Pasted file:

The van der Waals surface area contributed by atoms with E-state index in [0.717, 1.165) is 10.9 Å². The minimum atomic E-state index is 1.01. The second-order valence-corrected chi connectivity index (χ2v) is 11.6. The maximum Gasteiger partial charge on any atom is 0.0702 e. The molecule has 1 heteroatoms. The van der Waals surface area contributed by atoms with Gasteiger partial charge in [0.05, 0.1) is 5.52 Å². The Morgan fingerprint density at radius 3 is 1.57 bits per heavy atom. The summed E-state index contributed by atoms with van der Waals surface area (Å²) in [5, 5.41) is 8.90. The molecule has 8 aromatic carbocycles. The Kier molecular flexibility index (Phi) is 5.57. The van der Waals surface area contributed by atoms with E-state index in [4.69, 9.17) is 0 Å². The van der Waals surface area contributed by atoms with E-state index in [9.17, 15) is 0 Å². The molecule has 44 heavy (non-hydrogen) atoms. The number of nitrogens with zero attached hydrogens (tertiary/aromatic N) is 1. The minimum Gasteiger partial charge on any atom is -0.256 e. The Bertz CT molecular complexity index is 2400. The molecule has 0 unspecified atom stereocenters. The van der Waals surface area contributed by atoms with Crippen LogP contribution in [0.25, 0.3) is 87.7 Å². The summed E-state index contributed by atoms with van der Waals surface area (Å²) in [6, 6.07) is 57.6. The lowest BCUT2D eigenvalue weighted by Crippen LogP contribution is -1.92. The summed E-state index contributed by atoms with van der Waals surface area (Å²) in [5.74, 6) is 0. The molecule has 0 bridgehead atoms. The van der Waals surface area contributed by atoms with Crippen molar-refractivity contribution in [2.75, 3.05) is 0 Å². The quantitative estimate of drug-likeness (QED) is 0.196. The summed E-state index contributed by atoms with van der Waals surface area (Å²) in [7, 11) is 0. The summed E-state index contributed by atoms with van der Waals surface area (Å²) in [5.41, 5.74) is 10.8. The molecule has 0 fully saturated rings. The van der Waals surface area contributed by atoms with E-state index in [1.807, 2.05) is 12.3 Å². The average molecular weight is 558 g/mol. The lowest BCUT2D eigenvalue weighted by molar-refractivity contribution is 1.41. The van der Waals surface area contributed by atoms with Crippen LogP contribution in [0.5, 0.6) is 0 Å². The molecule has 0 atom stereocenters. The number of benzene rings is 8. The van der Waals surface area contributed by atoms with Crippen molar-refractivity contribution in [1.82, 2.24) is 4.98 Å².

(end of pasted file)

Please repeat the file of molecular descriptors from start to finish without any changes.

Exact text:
The van der Waals surface area contributed by atoms with E-state index in [0.717, 1.165) is 10.9 Å². The minimum atomic E-state index is 1.01. The second-order valence-corrected chi connectivity index (χ2v) is 11.6. The maximum Gasteiger partial charge on any atom is 0.0702 e. The molecule has 1 heteroatoms. The van der Waals surface area contributed by atoms with Gasteiger partial charge in [0.05, 0.1) is 5.52 Å². The Morgan fingerprint density at radius 3 is 1.57 bits per heavy atom. The summed E-state index contributed by atoms with van der Waals surface area (Å²) in [5, 5.41) is 8.90. The molecule has 8 aromatic carbocycles. The Kier molecular flexibility index (Phi) is 5.57. The van der Waals surface area contributed by atoms with E-state index in [4.69, 9.17) is 0 Å². The van der Waals surface area contributed by atoms with E-state index in [9.17, 15) is 0 Å². The molecule has 44 heavy (non-hydrogen) atoms. The number of nitrogens with zero attached hydrogens (tertiary/aromatic N) is 1. The minimum Gasteiger partial charge on any atom is -0.256 e. The Bertz CT molecular complexity index is 2400. The molecule has 0 unspecified atom stereocenters. The van der Waals surface area contributed by atoms with Crippen LogP contribution in [0.25, 0.3) is 87.7 Å². The summed E-state index contributed by atoms with van der Waals surface area (Å²) in [6, 6.07) is 57.6. The lowest BCUT2D eigenvalue weighted by Crippen LogP contribution is -1.92. The summed E-state index contributed by atoms with van der Waals surface area (Å²) in [5.74, 6) is 0. The molecule has 0 bridgehead atoms. The van der Waals surface area contributed by atoms with Crippen molar-refractivity contribution in [2.75, 3.05) is 0 Å². The quantitative estimate of drug-likeness (QED) is 0.196. The summed E-state index contributed by atoms with van der Waals surface area (Å²) in [7, 11) is 0. The summed E-state index contributed by atoms with van der Waals surface area (Å²) in [5.41, 5.74) is 10.8. The molecule has 0 fully saturated rings. The van der Waals surface area contributed by atoms with E-state index in [1.807, 2.05) is 12.3 Å². The average molecular weight is 558 g/mol. The lowest BCUT2D eigenvalue weighted by molar-refractivity contribution is 1.41. The van der Waals surface area contributed by atoms with Crippen LogP contribution in [0.5, 0.6) is 0 Å². The molecule has 0 atom stereocenters. The number of benzene rings is 8. The van der Waals surface area contributed by atoms with Crippen molar-refractivity contribution in [1.82, 2.24) is 4.98 Å².